Apple kept to past practice yesterday when it said virtually all Macs able to run the current version of macOS will be supported by the upcoming upgrade, dubbed “Catalina,” when it ships this fall.
On Monday, the Cupertino, Calif.. company unveiled mac OS 10.15, or Catalina, at its annual Worldwide Developers Conference (WWDC). The free upgrade, likely to be released in September, includes a host of security enhancements, several revamped first-party apps, support for iPad apps and more.
Apple has relied on an odd-even cycle for its macOS upgrades’ system requirements. The cadence has alternately retained the prior year’s models on the new version’s support list (odd-numbered years, like this one, with odd-numbered editions, as in 10.15) and dropped models from the list (even-numbered years, even-numbered editions).
In 2016, for instance, macOS Sierra (10.12) struck 2007’s, 2008’s and some of 2009’s Macs from support. Meanwhile, in 2017, High Sierra (10.13) stayed with the same models as Sierra. Then in 2018, macOS Mojave dropped a slew of Macs — all those introduced in 2009, 2010 and 2011.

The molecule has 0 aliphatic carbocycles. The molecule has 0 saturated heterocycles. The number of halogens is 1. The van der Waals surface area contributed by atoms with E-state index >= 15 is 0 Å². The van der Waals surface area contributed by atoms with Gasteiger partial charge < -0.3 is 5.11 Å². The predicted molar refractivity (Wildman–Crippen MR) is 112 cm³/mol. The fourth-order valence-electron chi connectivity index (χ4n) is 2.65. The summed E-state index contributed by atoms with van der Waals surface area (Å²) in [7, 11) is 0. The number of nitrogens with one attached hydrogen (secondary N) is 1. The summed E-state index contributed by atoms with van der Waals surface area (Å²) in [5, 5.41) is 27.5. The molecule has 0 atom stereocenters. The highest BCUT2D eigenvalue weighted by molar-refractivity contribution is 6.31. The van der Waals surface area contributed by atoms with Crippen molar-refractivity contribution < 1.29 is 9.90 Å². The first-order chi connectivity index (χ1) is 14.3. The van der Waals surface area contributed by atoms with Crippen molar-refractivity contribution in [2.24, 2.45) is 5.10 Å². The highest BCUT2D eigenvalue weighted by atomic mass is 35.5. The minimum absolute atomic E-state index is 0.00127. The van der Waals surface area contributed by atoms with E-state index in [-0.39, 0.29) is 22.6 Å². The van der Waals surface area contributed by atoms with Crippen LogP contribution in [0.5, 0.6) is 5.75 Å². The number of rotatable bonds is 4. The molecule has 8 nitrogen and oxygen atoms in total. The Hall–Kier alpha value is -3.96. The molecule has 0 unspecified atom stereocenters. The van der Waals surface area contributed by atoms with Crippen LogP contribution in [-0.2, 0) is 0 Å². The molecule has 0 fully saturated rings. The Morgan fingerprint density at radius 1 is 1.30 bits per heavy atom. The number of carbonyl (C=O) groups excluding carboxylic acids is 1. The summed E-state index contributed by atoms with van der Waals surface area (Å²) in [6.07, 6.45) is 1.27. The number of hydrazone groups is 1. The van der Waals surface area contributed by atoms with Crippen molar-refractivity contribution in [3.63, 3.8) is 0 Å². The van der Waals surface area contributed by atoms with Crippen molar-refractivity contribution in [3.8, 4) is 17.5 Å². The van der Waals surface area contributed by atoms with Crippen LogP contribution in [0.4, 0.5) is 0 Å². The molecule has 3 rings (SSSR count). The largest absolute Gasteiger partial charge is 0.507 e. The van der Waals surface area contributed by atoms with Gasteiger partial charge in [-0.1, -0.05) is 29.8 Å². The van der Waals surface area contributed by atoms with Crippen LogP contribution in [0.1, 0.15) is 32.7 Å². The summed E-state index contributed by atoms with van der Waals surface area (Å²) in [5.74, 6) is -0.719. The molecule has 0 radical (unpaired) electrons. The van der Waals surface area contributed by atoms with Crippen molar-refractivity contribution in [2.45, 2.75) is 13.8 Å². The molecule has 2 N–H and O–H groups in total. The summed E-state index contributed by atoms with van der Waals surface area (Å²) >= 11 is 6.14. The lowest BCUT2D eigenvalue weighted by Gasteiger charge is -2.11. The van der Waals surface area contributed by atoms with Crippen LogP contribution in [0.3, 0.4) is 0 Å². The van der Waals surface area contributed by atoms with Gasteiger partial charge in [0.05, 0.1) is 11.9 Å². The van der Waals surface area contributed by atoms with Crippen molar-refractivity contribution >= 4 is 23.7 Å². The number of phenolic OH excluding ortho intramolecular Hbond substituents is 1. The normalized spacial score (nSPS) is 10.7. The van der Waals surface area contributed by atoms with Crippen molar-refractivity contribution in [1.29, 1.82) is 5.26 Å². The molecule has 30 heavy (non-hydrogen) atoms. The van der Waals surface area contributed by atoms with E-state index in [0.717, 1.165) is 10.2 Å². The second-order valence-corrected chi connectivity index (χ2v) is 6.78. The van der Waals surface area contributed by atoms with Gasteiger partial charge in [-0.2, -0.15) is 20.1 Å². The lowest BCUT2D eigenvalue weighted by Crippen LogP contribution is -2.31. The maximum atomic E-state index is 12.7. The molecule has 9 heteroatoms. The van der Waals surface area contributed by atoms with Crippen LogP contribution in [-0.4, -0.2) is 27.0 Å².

So it was no surprise that macOS Catalina (10.15) retained most Macs that had been able to run last year’s Mojave.
According to Apple, these are the Macs that will run Catalina:
- MacBook 2015 and later
- MacBook Air 2012 and later
- MacBook Pro 2012 and later
- iMac 2012 and later
- iMac Pro 2017 and later
- Mac Mini 2012 and later
- Mac Pro 2013 and later
The only Macs able to run Mojave that were absent from Catalina’s list were the mid-2010 and mid-2012 Mac Pro machines. The now-abandoned Mac Pros will be supported with security-only updates to Mojave through the summer of 2021, however.
Although registered developers were given access to Catalina preview code Monday, the public beta won’t debut until next month, Apple said.
macOS Catalina will be available from the Mac App Store when it debuts.